Round up your friends and get ready for some cold, wet fun! Hold a car wash in your driveway or a parking lot with permission from the property owner. Make a large, colorful sign and include your cost (set it no more than your local car wash charges). Have your supplies handy: a bucket of soapy water, rags or a sponge, a hose and plenty of dry towels.

News Courier

Hop on your bike or blades and spread the news – that is, deliver the news. Apply for a route with your local newspaper or add your name to the waiting list. Place newspapers either in a newspaper box or on the front porch to make sure they will remain dry. It may even increase your tips.

At Your Service

Offer home cleaning services to your neighbors. Unless other arrangements are made, plan to dust furniture and window ledges, vacuum carpet and upholstered furniture, sweep and mop floors, clean bathrooms, shake out rugs and make beds. As if straightening up is expected. Also, find out which cleaning products (supplied by the homeowner) to use on fixtures, appliances and furniture to prevent damage.

Pool Patrol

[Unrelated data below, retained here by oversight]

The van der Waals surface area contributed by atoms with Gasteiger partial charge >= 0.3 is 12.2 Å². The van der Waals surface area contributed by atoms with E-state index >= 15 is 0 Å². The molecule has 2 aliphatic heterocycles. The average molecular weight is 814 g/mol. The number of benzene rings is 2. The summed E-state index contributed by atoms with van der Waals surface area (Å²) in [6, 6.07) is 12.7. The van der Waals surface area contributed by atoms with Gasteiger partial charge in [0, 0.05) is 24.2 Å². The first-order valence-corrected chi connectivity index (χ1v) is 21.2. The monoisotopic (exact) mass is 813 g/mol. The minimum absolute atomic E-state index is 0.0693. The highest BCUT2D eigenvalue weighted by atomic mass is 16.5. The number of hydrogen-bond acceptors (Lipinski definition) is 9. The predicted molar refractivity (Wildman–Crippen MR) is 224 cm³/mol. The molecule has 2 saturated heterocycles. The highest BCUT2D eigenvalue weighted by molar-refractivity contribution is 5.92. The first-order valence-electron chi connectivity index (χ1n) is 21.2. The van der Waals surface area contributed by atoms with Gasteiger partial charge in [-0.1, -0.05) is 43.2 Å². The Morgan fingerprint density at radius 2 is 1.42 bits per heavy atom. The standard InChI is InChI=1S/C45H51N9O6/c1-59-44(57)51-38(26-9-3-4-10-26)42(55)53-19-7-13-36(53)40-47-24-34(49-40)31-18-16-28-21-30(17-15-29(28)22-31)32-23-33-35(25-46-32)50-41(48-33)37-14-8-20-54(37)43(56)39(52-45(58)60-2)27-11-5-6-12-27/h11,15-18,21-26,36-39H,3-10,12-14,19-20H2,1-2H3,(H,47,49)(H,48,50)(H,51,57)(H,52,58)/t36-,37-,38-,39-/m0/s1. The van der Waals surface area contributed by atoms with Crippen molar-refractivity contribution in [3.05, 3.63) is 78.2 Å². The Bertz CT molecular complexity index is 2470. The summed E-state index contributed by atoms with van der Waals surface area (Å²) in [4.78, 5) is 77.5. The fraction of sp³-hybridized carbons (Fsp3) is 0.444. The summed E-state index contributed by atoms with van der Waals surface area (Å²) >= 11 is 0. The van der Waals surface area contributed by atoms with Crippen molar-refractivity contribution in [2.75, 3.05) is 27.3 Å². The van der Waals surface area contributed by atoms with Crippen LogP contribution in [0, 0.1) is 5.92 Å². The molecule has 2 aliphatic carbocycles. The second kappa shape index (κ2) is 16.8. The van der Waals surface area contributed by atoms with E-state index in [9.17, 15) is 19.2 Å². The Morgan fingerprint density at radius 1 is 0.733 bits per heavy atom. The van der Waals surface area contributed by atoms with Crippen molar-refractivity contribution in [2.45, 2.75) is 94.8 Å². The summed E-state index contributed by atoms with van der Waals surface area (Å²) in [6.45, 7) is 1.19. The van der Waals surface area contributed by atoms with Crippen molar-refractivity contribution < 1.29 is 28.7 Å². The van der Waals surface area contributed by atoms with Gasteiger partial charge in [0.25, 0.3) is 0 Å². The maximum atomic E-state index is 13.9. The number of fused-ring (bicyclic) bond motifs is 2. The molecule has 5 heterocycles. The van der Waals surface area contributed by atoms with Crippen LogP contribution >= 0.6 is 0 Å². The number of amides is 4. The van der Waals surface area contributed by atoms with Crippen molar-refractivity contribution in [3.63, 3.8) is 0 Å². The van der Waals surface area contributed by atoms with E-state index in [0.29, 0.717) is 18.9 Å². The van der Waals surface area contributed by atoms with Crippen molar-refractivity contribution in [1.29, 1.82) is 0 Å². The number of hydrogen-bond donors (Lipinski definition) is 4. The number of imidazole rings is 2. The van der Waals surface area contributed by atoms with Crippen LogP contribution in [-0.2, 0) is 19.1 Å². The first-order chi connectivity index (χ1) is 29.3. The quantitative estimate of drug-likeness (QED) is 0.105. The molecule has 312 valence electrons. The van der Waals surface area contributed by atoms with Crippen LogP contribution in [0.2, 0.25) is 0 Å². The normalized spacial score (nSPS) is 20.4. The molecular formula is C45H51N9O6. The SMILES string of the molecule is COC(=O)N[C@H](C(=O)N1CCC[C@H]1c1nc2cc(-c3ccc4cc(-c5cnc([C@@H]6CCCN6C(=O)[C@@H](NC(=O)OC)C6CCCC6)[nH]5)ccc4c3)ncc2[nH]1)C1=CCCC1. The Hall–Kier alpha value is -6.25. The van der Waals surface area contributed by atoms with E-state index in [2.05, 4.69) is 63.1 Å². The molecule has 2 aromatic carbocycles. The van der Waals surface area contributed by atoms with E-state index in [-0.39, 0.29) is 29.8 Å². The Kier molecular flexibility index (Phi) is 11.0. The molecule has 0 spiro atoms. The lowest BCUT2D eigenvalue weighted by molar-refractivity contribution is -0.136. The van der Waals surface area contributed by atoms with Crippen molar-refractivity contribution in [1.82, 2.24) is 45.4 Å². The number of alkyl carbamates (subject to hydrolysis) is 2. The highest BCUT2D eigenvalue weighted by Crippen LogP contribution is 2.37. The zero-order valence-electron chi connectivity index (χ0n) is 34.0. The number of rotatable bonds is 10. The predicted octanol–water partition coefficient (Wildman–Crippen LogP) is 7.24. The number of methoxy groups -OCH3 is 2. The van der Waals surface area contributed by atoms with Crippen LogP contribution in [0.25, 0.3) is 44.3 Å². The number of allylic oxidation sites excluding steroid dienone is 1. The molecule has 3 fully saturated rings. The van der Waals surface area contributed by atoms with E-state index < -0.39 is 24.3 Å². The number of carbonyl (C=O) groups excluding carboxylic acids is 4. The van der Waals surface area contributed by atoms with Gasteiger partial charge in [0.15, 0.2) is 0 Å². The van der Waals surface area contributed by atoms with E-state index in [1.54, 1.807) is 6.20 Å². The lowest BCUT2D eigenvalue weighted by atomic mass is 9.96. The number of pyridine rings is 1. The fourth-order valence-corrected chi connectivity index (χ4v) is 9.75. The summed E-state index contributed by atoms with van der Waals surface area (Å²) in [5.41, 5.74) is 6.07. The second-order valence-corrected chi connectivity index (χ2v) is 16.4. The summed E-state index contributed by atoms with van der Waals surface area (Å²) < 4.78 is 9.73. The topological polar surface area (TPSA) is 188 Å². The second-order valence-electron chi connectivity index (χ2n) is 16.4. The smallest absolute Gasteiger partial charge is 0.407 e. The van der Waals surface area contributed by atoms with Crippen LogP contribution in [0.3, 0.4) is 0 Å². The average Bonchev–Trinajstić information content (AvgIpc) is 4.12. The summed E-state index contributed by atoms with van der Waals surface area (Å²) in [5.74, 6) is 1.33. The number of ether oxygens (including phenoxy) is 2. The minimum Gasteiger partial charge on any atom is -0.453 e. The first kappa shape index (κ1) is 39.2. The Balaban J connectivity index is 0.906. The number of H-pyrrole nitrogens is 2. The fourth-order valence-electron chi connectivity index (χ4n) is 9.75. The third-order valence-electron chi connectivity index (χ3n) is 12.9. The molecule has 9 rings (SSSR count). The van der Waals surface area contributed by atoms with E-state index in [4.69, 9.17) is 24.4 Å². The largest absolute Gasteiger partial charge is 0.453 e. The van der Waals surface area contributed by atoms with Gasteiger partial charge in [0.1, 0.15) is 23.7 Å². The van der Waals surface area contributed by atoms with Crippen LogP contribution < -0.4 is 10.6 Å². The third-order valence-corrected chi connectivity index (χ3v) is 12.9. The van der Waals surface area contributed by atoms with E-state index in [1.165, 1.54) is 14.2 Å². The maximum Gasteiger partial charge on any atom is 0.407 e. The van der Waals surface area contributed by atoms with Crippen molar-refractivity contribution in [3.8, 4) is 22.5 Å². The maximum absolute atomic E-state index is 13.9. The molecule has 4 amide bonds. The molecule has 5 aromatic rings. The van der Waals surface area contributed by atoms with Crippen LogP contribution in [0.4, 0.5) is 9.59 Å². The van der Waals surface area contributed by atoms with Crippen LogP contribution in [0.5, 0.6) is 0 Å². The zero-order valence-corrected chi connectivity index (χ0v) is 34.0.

If sunbathing is your thing, then this is the job for you! Find the age and certification requirements for lifeguard duty. Then apply at your community pool or YMCA. Keep your skin safe by using good sunscreen.

Nurturer of Nature

If you’re a nature lover, don’t forget about your local parks. Possible positions may include assisting with planned activities and events, maintaining park grounds and tending ticket booths. Call area parks to find out what jobs they offer and how to apply.

6 Tips for Business Success

1. Get your parents’ permission before accepting a job, and make sure they know where you will be.

2. Dress for the type of job and wear old clothes if they could be ruined.

3. Discuss payment in advance to avoid disputes or hard feelings.

4. Do your best. This will help you earn respect from your customers and make sure you feel good about yourself. It will also likely affect whether you are hired again and can use that person as a reference.

5. If you make a mistake, don’t ignore it or try to cover it up. Inform your employer, offer your apologies and ask what can be done. Your honestly will likely make your employer overlook the error.

6. Be on time. Call right away if you will be late or can’t make it.


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Written by Kimberly Blaker